However, far from weakening the state’s ability to influence consolidation, Scott believes the transfers of ownership provide an opportunity for the state to enforce some of the recommendations in the report.

“Since someone is asking the state for a new [hospital] license, now’s an ideal opportunity to consolidate,” Scott said.

The state Department of Health can set certain conditions before a hospital acquisition, outlining what needs to be followed once the new ownership takes over.

Calls to Christ Hospital for comment were not returned.

“The leverage might be weakened,” Scott said. “But I think if we could implement some of the recommendations, Hudson County health care could be stronger.”

Some have worried that for-profit companies will cut certain needed services in order to make their operations more profitable. For a related story about the trend in hospitals going for-profit, see last week’s newspaper at hudsonreporter.com.

Hoboken’s comments

“Our only comment to the Navigant report’s findings is to reaffirm our commitment to operating HUMC as a full service acute care community hospital,” according to a statement from HUMC Holdco, the company that bought Bayonne Medical Center and is buying Hoboken University Medical Center.

Holdco said that HUMC, along with Bayonne Medical Center, is committed to working with the Department of Health and Senior Services to improve patient care.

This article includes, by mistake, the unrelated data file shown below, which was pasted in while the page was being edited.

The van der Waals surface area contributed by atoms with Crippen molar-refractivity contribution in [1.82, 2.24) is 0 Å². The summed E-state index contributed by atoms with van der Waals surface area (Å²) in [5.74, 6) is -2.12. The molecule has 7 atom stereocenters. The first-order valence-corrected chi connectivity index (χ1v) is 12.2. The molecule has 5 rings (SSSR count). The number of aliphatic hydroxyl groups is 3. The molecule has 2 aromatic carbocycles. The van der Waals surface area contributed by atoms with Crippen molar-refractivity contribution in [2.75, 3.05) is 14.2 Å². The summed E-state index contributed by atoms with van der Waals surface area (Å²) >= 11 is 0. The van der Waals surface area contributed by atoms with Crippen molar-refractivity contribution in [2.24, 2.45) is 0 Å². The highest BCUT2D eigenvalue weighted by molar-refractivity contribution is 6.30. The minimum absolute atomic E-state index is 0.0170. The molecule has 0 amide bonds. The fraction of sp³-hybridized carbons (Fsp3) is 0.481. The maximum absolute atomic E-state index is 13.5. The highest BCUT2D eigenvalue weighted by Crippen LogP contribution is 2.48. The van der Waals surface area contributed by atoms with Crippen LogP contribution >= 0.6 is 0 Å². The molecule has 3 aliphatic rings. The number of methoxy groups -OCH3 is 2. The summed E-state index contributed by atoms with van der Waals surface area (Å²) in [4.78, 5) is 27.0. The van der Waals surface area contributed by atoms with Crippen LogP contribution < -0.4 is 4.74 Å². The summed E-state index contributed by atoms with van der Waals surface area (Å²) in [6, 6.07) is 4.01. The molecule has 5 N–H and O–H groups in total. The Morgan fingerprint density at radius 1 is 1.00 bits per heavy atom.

Joan Quigley, a spokesperson for HUMC, said all of the hospitals in the report have made attempts in the recent past to talk about the possible consolidation of services.

“There are a couple of problems,” Quigley said. “Anti-trust laws forbid hospitals from sharing financial data with one another, so they can’t talk about who is making money or losing money on the services.”

Quigley said a consolidation of services might be difficult because patients in Hudson County often go to certain hospitals for all their health needs.

“Bayonne people might not come to Hoboken, and the North Hudson people probably won’t go to Jersey City, especially with the traffic tie ups in the area,” Quigley said. “The ideas are interesting, and all the CEOs have agreed to come together, but I don’t expect any major changes any time soon.”

A spokesperson from the Department of Health and Senior Services did not wish to comment last week on the impact of the sales of the hospitals mentioned in the report.

Hospital loyalty is local

The report, analyzing information such as bed capacity in hospitals and discharges from 2009, seems to bear out Quigley’s statement. The 135-page document shows that many residents, when possible, do not leave their municipality for hospital care.

Jersey City Medical Center had the most discharges of all six Hudson County hospitals in 2009, with 16,417. Ninety two percent of the discharges were residents from the immediate surrounding “market area” of the hospital.

Christ Hospital of Jersey City had a total of 11,954 discharges in 2009, with 93 percent from the market area.

HUMC had 9,690 discharges in 2009, with a majority of the patients from Hoboken, Union City, West New York, and North Bergen.

Palisades Medical Center in North Bergen had the fourth most discharges, with 9,523 in 2009, but was not a part of the consolidation report. Palisade’s patients come primarily from Union City, West New York, and North Bergen.

Bayonne Medical Center, also not part of the consolidation study, had 6,080 discharges in 2009, with 4,355 patients from Bayonne.

Meadowlands Hospital in Secaucus had the lowest amount of discharges out of the six Hudson County facilities in 2009, with 5,339.

Ray Smith may be reached at RSmith@hudsonreporter.com